Five On, Five Off. No More Loose Wheels

The lugnut issue in the NASCAR Sprint Cup Series has been resolved. It was announced today in a statement from NASCAR that teams are now required to install all five lug nuts in a 'safe and secure manner' at all times during events. This means no more cutting corners and no more loose wheels. 

According to the NASCAR rulebook, a wheel lost beyond the exit of pit road may result in a penalty in the sole discretion of NASCAR. NASCAR also reserves the right to require any competitor to report to pit road to inspect for any noncompliance. 

NASCAR race teams are really going to have to be on their toes now. Any loss of a wheel due to improper installation will result in a mandatory minimum four race suspension for the crew chief, tire changer and tire carrier of the lost wheels.

Penalties will also occur if any unapproved adjustments are made before the race. The consequences will be the team needing to correct the problem immediately, followed by having to start at the tail of the field. 
Tires intended for race use without all five lugnuts on them will result in a written warning and an immediate correction. Post-race P3 penalties will also be assessed. The first offense is a minimum $20,000 fine, a one-race crew chief suspension as well as probation. Multiple offenses will carry escalated penalties. 

The question now is, how will this be policed? NASCAR is yet to come up with a method for officiating these rules and will provide further updates.

When Regan Smith, driver of the No. 7 Chevrolet in the Cup Series, joined FOX Sports 1's Race Hub, he mentioned he's all for anything that makes it safer. "I haven't had a loose wheel this year," Smith said. "We see that there's been an issue with this and there's been a lot of loose wheels. It's only a matter of time until that problem gets worse and something falls off the car."

Former crew chief and current NASCAR on FOX analyst Larry McReynolds has two different feelings about this issue. "As long as I know all of my competitors are installing five lug nuts per wheel, I'm ok with that. It means we are on a level playing field," McReynolds said, also during Race Hub. "My biggest question is how are you going to police it? How are you going to police four wheels with five lug nuts times 40 race cars now that there are not officials on pit road. I know they probably have a plan in place but what that tells me is the one time you better make sure that car has five lug nuts per wheel is in post-race (inspection)."

Dave Moody of Sirius XM NASCAR and Motor Racing Network also joined the FOX hour-long highlight show for his weekly segement and is also concerned about how officials will keep an eye on teams with NASCAR eliminating the pit road officials. "I think that's probably the right move to make," Moody said of the new policy. "I'm not sure how they are going to determine how tight or if all of them are tight enough to actually hold a wheel on. I don't know how they are going to do that as of yet. The Pit Road Officiating System (PRO) will play a role but to my knowledge, none of those cameras are aimed at the left side of the racetrack, only the right so there's going to have to be a human component to this."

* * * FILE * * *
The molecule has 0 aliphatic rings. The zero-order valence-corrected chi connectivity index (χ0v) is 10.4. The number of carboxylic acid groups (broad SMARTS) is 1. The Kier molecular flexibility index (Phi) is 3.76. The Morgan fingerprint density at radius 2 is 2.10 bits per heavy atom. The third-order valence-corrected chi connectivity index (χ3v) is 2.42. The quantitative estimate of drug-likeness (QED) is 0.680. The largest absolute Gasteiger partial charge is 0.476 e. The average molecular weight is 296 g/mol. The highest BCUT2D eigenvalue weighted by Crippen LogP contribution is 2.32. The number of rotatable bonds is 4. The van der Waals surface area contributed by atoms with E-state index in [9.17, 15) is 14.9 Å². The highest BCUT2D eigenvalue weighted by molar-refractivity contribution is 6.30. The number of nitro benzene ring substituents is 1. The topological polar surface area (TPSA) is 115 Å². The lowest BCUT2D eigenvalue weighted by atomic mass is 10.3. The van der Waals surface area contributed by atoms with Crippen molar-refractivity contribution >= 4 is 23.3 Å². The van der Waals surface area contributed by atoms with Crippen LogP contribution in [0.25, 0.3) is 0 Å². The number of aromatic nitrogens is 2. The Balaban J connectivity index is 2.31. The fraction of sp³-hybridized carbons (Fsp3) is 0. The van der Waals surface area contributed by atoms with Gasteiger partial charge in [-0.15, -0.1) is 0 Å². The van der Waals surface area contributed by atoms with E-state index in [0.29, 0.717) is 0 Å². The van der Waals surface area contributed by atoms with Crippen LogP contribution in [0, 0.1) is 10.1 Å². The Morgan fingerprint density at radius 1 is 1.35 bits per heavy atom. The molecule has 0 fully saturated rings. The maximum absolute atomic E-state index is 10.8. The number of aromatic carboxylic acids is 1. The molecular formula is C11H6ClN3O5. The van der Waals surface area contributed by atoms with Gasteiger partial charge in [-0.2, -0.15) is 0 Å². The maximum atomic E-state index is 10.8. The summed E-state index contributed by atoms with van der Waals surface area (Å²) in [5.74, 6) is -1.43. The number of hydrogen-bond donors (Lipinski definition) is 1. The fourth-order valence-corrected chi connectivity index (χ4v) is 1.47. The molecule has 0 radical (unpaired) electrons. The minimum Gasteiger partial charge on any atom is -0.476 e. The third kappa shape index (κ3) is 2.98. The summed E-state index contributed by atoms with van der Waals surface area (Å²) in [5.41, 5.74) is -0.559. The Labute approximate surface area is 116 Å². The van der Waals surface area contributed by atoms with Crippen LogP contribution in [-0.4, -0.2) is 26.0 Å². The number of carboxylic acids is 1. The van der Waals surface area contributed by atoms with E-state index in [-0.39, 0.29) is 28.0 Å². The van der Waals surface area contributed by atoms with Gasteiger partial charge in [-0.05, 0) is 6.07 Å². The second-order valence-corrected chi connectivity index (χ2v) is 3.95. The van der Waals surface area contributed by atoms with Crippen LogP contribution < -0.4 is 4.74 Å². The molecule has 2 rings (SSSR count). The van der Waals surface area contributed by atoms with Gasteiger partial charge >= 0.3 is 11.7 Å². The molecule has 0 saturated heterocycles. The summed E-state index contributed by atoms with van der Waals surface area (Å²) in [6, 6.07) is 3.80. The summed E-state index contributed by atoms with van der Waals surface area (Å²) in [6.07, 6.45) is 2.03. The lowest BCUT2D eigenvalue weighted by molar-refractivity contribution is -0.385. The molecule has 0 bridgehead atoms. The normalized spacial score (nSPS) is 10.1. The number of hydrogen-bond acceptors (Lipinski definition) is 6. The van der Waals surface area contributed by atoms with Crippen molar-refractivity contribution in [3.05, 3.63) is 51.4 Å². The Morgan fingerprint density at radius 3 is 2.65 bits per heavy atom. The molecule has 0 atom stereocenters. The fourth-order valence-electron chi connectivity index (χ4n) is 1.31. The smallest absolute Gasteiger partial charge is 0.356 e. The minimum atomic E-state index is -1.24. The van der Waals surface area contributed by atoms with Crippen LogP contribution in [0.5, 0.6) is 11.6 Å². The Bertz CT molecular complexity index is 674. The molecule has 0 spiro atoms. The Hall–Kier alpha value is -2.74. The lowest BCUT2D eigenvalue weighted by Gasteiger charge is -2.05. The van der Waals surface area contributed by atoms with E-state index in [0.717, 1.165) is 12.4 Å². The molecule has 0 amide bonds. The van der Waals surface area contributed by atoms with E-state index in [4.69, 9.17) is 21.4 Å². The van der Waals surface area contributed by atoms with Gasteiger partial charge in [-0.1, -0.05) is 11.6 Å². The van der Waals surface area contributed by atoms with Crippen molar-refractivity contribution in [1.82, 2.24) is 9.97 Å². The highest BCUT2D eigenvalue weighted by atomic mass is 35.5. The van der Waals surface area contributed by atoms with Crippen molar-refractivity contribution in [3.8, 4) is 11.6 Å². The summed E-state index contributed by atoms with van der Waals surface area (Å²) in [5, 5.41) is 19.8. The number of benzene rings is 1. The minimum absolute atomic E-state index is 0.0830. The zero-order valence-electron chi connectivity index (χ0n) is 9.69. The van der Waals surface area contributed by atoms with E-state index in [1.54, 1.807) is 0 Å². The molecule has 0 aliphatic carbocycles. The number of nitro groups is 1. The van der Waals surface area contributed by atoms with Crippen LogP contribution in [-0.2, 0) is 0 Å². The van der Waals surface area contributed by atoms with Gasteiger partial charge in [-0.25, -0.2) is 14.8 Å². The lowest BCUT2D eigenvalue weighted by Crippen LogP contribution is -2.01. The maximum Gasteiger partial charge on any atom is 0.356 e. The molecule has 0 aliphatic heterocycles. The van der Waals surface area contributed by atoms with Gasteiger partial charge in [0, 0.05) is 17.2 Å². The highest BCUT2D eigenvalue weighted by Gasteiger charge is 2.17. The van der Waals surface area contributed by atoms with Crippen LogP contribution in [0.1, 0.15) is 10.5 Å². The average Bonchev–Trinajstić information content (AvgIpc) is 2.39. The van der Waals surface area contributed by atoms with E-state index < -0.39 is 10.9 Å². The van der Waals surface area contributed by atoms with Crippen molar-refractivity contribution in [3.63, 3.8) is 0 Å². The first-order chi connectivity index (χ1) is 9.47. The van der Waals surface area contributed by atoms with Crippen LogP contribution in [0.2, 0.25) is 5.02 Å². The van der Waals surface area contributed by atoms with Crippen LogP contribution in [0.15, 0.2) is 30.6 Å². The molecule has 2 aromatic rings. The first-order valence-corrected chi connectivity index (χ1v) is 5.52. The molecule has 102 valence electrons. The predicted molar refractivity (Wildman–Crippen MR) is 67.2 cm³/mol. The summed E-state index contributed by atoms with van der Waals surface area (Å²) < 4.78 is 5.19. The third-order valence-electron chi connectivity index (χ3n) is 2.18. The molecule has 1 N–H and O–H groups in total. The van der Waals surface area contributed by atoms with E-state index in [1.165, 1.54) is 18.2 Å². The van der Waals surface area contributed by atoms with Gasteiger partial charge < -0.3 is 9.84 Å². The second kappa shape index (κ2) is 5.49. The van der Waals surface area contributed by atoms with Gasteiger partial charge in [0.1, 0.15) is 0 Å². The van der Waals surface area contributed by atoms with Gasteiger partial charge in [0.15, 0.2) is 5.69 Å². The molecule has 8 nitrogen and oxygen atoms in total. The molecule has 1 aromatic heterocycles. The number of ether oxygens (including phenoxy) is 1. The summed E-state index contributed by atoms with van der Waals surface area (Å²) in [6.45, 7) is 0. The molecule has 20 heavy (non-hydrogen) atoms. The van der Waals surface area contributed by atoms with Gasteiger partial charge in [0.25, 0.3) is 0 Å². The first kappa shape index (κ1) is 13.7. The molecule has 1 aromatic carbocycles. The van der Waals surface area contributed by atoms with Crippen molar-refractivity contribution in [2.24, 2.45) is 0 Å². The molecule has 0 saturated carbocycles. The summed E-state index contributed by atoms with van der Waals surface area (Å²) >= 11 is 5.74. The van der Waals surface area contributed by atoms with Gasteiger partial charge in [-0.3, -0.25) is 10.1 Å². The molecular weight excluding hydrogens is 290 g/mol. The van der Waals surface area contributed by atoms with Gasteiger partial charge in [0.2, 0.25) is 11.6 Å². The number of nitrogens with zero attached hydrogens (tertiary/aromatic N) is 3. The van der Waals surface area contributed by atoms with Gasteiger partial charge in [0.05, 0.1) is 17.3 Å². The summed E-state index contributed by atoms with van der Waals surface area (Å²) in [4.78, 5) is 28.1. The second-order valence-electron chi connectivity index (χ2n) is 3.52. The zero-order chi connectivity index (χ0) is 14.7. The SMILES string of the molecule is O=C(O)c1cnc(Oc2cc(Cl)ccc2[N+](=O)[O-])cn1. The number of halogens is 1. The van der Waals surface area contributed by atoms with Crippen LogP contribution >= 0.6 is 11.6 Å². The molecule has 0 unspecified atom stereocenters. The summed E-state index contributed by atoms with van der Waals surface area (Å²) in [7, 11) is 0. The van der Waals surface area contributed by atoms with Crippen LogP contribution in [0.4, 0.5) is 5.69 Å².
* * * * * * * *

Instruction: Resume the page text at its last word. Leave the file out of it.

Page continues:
"It's going to slow the pit stops quite a bit," driver Brian Vickers said on NBC's NASCAR America. Vickers has been filling in for the No. 14 of Tony Stewart, whom has returned to the track. "Ultimately, it's right for safety but they've (officials) got some things to work out," Vickers continued. "Because of the steepness of the penalty, you don't want to get this call wrong."

With this new rule in effect immediately, post-race inspection this weekend at Talladega is sure to be interesting. 
Katie Williams

Coming off the ranch, I didn’t have a motorsports background but my passion was and still is very strong. My first taste of NASCAR came at the age of seven while waiting for music videos to come on the old TNN network. As I grew up, I pursued other interest but eventually rediscovered cars going left when I found the SPEED channel during the 2011-2012 offseason.

I didn’t decide I wanted to pursue a career in NASCAR until the summer of 2012. I’m not a wrench head or strong enough for a pit crew so media was the next best thing. At the beginning of 2013, I started going to races and making connections within the sport. I also studied Motorsports Management at Sports Management Worldwide. Although I love what happens on the track, I’ve always been interested in what goes on behind the scenes and I’ve gotten to know many people throughout the radio, TV and digital media world.

While I’m a long time writer, 2015 was my first year actually covering the sport with www.nascarfemale.com . I also became a media correspondent for Raceline. I’ve been able to help the TV show gain recognition on social media. My current goal is to acquire more experience in covering NASCAR and move up the media ladder. Outside of motorsports, I have been an equine-sports statistician for 16 years.

I currently reside in Gillette, WY where I’m still involved with horses. I enjoy riding them, rodeo, swimming, traveling and meeting people.

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